Been a long time since I made my living with a camera, and when I did, “digital” meant a watch with a number display, but no hands moving around a clock face.
That said, some basics:
Apeture: also caled “f-stop”. This is the size of the opening in the shutter, and controls both the amount of light hitting the film (or whatever digital cameras use instead of film–memory space?) and the “Depth of Field”–ie, how much area will be in sharp focus. Small number = big opening, but little depth. Big Number = small opening but lots of depth.
Shutter speed: how fast the shutter opens and closes each time you trigger the camera. Put another way, this is the amount of time light will hit the image recording media, be it film or memory. For shooting a fishtank, you don’t really need a fast shutter speed–the tank ain’t moving, and you don’t need to stop action. Numbers are a fraction of a second–ie, 500 is 1/500 second.
ISO–did not exist, or if it did, the term wasn’t widely used “back in the day”. We called the same concept “ASA”. This is a “grade” of film or other media that indicates how sensitive it is to light. High number indicates “faster” film–ie, the film is more sensitive to light.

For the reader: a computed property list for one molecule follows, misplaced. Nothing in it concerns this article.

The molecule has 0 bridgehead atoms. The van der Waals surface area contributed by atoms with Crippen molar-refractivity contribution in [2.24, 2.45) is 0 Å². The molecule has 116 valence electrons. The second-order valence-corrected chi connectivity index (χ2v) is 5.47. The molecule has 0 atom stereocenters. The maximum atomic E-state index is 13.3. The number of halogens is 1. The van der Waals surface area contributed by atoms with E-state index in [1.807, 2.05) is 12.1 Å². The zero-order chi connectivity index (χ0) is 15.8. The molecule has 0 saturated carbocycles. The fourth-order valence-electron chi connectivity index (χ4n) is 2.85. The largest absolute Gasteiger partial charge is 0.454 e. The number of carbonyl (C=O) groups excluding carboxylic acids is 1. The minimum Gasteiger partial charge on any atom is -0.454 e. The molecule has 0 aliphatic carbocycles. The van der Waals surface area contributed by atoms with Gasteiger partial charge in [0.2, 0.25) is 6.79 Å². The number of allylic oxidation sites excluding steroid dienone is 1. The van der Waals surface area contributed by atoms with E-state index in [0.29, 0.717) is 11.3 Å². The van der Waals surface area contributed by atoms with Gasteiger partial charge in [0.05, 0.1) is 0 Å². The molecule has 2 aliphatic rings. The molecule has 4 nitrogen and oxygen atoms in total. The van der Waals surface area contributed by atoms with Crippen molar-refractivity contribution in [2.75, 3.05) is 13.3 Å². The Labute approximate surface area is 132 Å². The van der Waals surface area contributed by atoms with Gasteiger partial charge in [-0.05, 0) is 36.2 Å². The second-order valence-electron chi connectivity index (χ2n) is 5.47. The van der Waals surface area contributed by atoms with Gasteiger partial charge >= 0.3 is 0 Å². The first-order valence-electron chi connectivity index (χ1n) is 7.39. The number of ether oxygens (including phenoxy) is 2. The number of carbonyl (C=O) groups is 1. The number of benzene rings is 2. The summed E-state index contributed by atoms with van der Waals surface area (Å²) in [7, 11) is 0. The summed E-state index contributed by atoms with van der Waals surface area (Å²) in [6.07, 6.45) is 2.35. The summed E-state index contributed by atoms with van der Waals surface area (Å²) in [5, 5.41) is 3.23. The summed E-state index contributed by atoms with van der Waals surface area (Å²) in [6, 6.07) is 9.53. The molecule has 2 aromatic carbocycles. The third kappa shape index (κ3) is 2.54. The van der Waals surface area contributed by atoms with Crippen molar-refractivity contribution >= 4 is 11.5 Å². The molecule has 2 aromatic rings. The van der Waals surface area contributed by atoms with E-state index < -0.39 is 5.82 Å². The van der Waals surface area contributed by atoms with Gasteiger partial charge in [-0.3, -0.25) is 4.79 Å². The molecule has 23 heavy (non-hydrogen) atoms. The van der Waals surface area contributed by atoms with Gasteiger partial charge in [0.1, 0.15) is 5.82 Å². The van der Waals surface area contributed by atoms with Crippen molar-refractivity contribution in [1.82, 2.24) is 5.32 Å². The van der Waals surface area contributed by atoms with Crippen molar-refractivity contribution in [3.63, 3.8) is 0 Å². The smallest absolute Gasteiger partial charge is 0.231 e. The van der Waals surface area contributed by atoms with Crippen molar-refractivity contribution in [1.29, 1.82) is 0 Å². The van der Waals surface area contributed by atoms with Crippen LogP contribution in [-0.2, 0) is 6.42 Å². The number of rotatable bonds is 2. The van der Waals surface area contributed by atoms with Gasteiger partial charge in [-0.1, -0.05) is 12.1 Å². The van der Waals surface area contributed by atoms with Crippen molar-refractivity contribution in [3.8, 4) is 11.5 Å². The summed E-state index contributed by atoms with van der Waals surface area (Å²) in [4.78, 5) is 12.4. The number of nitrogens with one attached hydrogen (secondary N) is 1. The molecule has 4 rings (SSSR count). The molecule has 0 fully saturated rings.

Old photog’s rule of thumb–F8 @ 500 with 400 ASA(iso) is good for shooting human action (say running as in a sporting event) on a bright sunny day. F11 @ 250 would produce similar results (smaller opening but longer time) in terms of amount of light reaching the media.
For shooting a fish tank, I would avoid using a flash at all costs. Flashes reflect off shiny surfaces…like glass, or mirrors. You don’t need huge depth of field here…I doubt the tank is gonna be over 3 feet “deep” (meaning front to back from the camera) and 6 feet wide. F5.6, maybe even F4 is likely plenty of depth of field. Already said the shutter speed doesn’t need to be a big number–that tank ain’t going anywhere. If you’re hand holding the camera, you’re prolly good using shutter speeds as low as 125. Get much slower than that, and you either need real steady hands or a tripod to avoid blurring the image.
Sooo…how much light we got to work with here? Normal indoor room lighting? Darkened room, but interior tank lighting? Darkened room with no interior lighting? All that stuff matters. If you have some way of posting a shot you’ve already taken, maybe you could get suggestions on how to improve the image quality…